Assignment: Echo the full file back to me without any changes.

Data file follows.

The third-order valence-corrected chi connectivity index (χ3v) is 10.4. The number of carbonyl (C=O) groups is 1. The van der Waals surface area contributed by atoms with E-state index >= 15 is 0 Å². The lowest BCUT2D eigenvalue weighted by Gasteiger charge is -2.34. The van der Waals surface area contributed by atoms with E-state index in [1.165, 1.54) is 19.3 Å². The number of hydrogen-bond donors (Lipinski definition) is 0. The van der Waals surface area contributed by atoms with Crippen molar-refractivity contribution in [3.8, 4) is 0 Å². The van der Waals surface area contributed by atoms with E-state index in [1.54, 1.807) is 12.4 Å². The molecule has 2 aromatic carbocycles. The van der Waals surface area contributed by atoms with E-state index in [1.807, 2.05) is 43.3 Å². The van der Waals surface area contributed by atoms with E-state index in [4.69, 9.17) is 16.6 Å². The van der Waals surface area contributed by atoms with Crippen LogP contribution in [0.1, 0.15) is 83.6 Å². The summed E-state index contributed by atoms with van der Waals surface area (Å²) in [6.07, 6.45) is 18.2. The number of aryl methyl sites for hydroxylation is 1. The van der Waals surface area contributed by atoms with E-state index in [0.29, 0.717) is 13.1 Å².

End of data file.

The third-order valence-corrected chi connectivity index (χ3v) is 10.4. The number of carbonyl (C=O) groups is 1. The van der Waals surface area contributed by atoms with E-state index >= 15 is 0 Å². The lowest BCUT2D eigenvalue weighted by Gasteiger charge is -2.34. The van der Waals surface area contributed by atoms with E-state index in [1.165, 1.54) is 19.3 Å². The number of hydrogen-bond donors (Lipinski definition) is 0. The van der Waals surface area contributed by atoms with Crippen molar-refractivity contribution in [3.8, 4) is 0 Å². The van der Waals surface area contributed by atoms with E-state index in [1.54, 1.807) is 12.4 Å². The molecule has 2 aromatic carbocycles. The van der Waals surface area contributed by atoms with E-state index in [1.807, 2.05) is 43.3 Å². The van der Waals surface area contributed by atoms with E-state index in [4.69, 9.17) is 16.6 Å². The van der Waals surface area contributed by atoms with Crippen LogP contribution in [0.1, 0.15) is 83.6 Å². The summed E-state index contributed by atoms with van der Waals surface area (Å²) in [6.07, 6.45) is 18.2. The number of aryl methyl sites for hydroxylation is 1. The van der Waals surface area contributed by atoms with E-state index in [0.29, 0.717) is 13.1 Å².